Genres: Comedy, Drama, Romance,School, Slice of Life, Supernatural
“What are people? What is the “self”? So long as you look like someone else, no one can’t tell who’s really on the inside.”- Lori Nagase
Imagine you wake up one day, you get out of bed and stretch and then look around. Something feels a bit off though. Wait. This isn’t your room. You’re in your friend’s room, you wonder how you got there, perhaps you were staying over? You walk over to a mirror and then you freeze, that reflection isn’t you, you see your friend’s face in place of your own. Now, you either had a burning desire to have plastic surgery to look like them or you seem to have traded places. To be honest neither seems to make much sense. Freaky stuff.
That is the idea upon which Kokoro Connect builds upon. It’s one of those anime which will make the viewer ask questions about what they would do if they were in the characters shoes- or in this case, bodies.
The story is purely centred upon five individuals, all of whom for one reason or another failed to get into a school club and hence form their own small club, the school’s Cultural Society. Going to a club is mandatory for them, so they have no real choice but all in all, they become great friends through this club and spend almost all of their time together. One day, two of the members find out they have traded bodies and understandably they are confused at what to do and how to go about explaining it to their friends. Eventually though, the phenomenon of swapping occurs with all the friends at random- however the switching is limited to each other, the friends can only swap bodies with one another. Now none of this is at will and the person you swap with and how long is completely random. Later on, a different being, who steals other bodies and uses those to communicate, appears to tell the children what is going on. He identifies himself only as “Heartseed” and says he more or less is the cause behind the body swapping- however his purpose for this is only for his entertainment.
Now, the kids eventually come to accept they cannot stop the body swapping and put up with it for a while. At first, it’s almost fun and games, since they get to experience each other’s lives and get to do something different. However not all of them lead great lives and the body swapping reveals loads of surprising facts about each other. This forces the kids to discuss their lives with each other and often it works to for the better. The whole experience, while not ideal, helps to bring the kids closer together and one wonders whether what’s happening is entirely bad.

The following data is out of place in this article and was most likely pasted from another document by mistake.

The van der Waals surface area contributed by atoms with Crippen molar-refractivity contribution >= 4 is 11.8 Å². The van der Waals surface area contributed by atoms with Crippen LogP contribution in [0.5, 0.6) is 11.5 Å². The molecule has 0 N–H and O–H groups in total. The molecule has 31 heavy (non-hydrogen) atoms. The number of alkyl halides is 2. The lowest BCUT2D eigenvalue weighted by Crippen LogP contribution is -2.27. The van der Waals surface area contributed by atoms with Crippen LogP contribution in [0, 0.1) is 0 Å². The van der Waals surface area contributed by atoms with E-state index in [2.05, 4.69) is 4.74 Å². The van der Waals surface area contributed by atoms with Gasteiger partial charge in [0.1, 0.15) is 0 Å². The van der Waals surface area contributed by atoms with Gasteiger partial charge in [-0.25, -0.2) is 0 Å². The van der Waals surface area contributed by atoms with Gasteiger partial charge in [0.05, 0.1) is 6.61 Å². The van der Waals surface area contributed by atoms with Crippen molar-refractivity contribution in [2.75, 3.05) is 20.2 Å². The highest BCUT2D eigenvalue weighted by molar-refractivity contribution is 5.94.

The show has moments of comedy and lightheartedness, which in an anime like Kokoro Connect is a welcome breather- however as with pretty much all comedy it won’t be to everyone’s taste. My opinion of the comedy was that it was okay, to me it was just great to see lighter moments in the midst of so much serious stuff.
Now the body swapping is not the only thing that occurs, later on, there are other phenomenon that help give the story another angle. Things such as forcing your inner emotions to be unleashed and transforming back into a younger version of yourself all bring new quirks to the story. More often than not, these phenomena will cause our characters to revisit tough times that they had once experienced. There are some mature and serious issues dealt with during this show, so it can be very impactful at times.
Overall, the idea of the anime is to show how people aren’t as they first appear and that everyone, no matter what their persona, will have a story of their own. It’s certainly a psychological anime which is driven by a small cast of characters. The characters themselves all fit in with different stereotypes- the overly cheerful one, the caretaker type, the angry yet shy one and so on. While normally, this wouldn’t really warrant a mention, in this show I think it’s great to have stereotypes for characters since you can really exaggerate some points later on. While being stereotypical, I still believe the characters are fairly well done and do help the case of making this a show worth your time.
The idea of the story is to see how the different phenomenon affect the friends dynamic and how they all get on. There is no real direction for the story to go in, so it really is more about seeing how the relationship between the friends develops.
One gripe that I had, which is more to do with me than the show, was that I could not keep track of who was who at the start- so things did not make a whole lot of sense. In a way, it would have been nicer if the show had been able to distinguish the separate characters from the beginning, since it would have made it easier to watch and keep track of what was happening.
The only other real flaw in the series would be that, there was no sense of closure at the end of the show. With the premise and what the show was built upon, it could’ve taken a direction which would have made it stand out, instead, just when the show starts to build up steam, it ends. So while it is very enjoyable to watch the friends, you’re kind of left wondering why they set it all up when they weren’t going to give you any closure at all. In a way, this sort of ruined the experience for me, although the creators did make an extra 4 episodes to tag on add the end as a sort of sequel in another series.
The art is good, there are no stunning visuals but it feels like your standard modern anime palette. The OP and ED were enjoyable but again nothing spectacular.
Overall, the show is good fun and provides a good premise for you to really get stuck into. It would have been nice if the show was longer, since that would have put it up there among the best, however sadly this was not the case. Still a great watch and I would recommend it to anyone looking to watch something a little different.
Final Score: 7.8
Kokoro Connect translates to Connecting Hearts- for those who are curious 😉